... OK, I understand now (and also tried it on a testing site to see how it works). smtpd_hard_error_limit=1 is indeed what I want. I would suggest that the
            Message 5 of 6 , Nov 27, 2005
              Magnus Bäck wrote:

              > If you really want to mess with smtpd_hard_error_limit,
              > set it to one.

              OK, I understand now (and also tried it on a testing site to see
              how it works). smtpd_hard_error_limit=1 is indeed what I want.

              I would suggest that the documentation for this configuration
              option (postconf.5.html#smtpd_hard_error_limit) should be revised
              to say that the server disconnects when the limit is =reached=.
              Saying (as it does now) that disconnection happens when the limit
              is =exceeded= will be understood by most readers as meaning "when
              the number of errors becomes greater than the limit" -- hence my
              initial confusion in thinking that I needed to set the limit to
              zero in order to disconnect when the number of errors reached one.

              In order to disconnect immediately after the bad HELO command,
              it appears I must also set "smtpd_delay_reject=no"; otherwise,
              the error doesn't appear until after the RCPT command. I recall
              some people saying that smtpd_delay_reject=no is a bad thing to
              do; what specific kinds of problems might I expect to see if I
              disconnect immediately after the first error (no matter when in
              the SMTP dialogue it happens to occur)?

              > But if you're going to reject messages with the fake HELO
              > hostnames anyway, why bother changing smtpd_hard_error_limit?

              Because if a client is committing this particular faux pas, I
              want nothing to do with it at all; I want to disconnect ASAP.
              I realize I won't get to see any MAIL or RCPT info from the
              client, but I frankly don't care (because I know it's going
              to be spam anyway). The error in my log saying that I got an
              invalid HELO from a given client host name / IP address is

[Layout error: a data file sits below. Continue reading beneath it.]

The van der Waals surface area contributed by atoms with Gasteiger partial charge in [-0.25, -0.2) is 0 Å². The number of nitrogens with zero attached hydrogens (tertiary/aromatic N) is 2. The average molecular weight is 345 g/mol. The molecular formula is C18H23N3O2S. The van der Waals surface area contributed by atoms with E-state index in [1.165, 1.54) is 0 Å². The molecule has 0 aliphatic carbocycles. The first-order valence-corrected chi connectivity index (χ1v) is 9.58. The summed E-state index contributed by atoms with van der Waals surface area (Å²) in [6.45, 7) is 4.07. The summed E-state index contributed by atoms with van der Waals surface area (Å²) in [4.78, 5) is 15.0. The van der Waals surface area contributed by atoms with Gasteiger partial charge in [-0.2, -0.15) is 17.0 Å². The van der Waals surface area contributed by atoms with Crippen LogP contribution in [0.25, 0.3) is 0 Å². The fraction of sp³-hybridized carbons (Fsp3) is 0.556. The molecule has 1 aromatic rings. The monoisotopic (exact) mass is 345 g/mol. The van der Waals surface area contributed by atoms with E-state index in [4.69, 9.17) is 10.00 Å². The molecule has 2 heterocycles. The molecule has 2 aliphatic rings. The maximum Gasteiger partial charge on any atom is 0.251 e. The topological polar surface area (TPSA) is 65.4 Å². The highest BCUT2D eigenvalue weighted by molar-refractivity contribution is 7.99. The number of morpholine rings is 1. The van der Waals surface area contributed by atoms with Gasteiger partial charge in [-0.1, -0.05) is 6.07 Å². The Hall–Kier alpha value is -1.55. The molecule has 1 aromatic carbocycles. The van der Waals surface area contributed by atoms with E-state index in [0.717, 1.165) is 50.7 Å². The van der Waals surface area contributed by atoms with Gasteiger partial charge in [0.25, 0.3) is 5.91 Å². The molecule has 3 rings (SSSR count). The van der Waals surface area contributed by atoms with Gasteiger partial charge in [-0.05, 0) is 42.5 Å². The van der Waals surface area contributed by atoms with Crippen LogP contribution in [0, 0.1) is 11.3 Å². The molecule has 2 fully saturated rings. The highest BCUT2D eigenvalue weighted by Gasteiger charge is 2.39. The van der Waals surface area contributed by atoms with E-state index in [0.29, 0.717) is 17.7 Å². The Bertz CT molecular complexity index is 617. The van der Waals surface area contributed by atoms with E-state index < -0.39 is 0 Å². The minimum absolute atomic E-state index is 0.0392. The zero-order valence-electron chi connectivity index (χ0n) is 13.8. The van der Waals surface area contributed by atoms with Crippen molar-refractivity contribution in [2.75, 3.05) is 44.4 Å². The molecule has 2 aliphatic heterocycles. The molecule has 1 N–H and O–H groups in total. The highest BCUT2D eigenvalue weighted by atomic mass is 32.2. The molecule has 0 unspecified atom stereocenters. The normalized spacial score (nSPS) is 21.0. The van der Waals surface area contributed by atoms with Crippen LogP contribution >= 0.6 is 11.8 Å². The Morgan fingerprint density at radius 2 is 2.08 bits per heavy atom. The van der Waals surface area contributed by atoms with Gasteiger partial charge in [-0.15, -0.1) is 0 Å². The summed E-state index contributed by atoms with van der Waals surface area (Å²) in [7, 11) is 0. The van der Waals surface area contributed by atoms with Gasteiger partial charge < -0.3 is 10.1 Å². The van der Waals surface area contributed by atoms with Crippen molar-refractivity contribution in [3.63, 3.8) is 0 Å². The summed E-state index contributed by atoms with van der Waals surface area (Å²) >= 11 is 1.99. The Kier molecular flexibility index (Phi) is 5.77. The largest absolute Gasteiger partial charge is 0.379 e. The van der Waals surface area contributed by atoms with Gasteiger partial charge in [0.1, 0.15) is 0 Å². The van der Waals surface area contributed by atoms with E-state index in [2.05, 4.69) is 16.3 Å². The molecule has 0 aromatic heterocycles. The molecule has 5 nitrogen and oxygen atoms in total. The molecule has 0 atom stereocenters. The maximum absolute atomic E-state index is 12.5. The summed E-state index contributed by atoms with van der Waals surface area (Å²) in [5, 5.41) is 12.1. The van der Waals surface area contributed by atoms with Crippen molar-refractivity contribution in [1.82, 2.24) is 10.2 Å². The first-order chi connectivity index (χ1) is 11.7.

really all I need or want to see in this situation.

              Rich Wales richw@... http://www.richw.org
            • Victor Duchovni
              ... Many SMTP clients (including Postfix) do not take a 5XX during the SMTP greeting (or the HELO phase) to be a permanent error, and will keep on trying to
              Message 6 of 6 , Nov 27, 2005
                On Sun, Nov 27, 2005 at 08:33:12PM -0800, Rich Wales wrote:

                > Magnus B?ck wrote:
                >
                > >If you really want to mess with smtpd_hard_error_limit,
                > >set it to one.
                >
                > OK, I understand now (and also tried it on a testing site to see
                > how it works). smtpd_hard_error_limit=1 is indeed what I want.
                >
                > I would suggest that the documentation for this configuration
                > option (postconf.5.html#smtpd_hard_error_limit) should be revised
                > to say that the server disconnects when the limit is =reached=.
                > Saying (as it does now) that disconnection happens when the limit
                > is =exceeded= will be understood by most readers as meaning "when
                > the number of errors becomes greater than the limit" -- hence my
                > initial confusion in thinking that I needed to set the limit to
                > zero in order to disconnect when the number of errors reached one.
                >
                > In order to disconnect immediately after the bad HELO command,
                > it appears I must also set "smtpd_delay_reject=no"; otherwise,
                > the error doesn't appear until after the RCPT command. I recall
                > some people saying that smtpd_delay_reject=no is a bad thing to
                > do; what specific kinds of problems might I expect to see if I
                > disconnect immediately after the first error (no matter when in
                > the SMTP dialogue it happens to occur)?
                >

                Many SMTP clients (including Postfix) do not take a 5XX during
                the SMTP greeting (or the HELO phase) to be a permanent error,
                and will keep on trying to delete the mail until it expires.

                This means any legitimate senders who are collateral damage to
                the proposed policy don't find out that their mail is not getting
                through until days after they sent it.

                If you must reject bad helo strings and hang-up, do it in response
                to "mail from:".

                smtpd_delay_reject = no
                smtpd_client_restrictions =
                smtpd_helo_restrictions =
                smtpd_sender_restrictions =
                check_helo_access ...
                ... more UCE checks for all clients ...
                permit_mynetworks,
                ... more UCE checks for untrusted clients ...
                smtpd_recipeint_restrictions =
                permit_mynetworks,
                permit_sasl_authenticated,
                reject_unauth_destination

                Error limit of 1 is also dangerous if you persistently return 4XX for
                some recipient dependent error conditions. The good recipients never
                make it through. Make sure all the various reject codes are set to 5XX.

                --
                Viktor.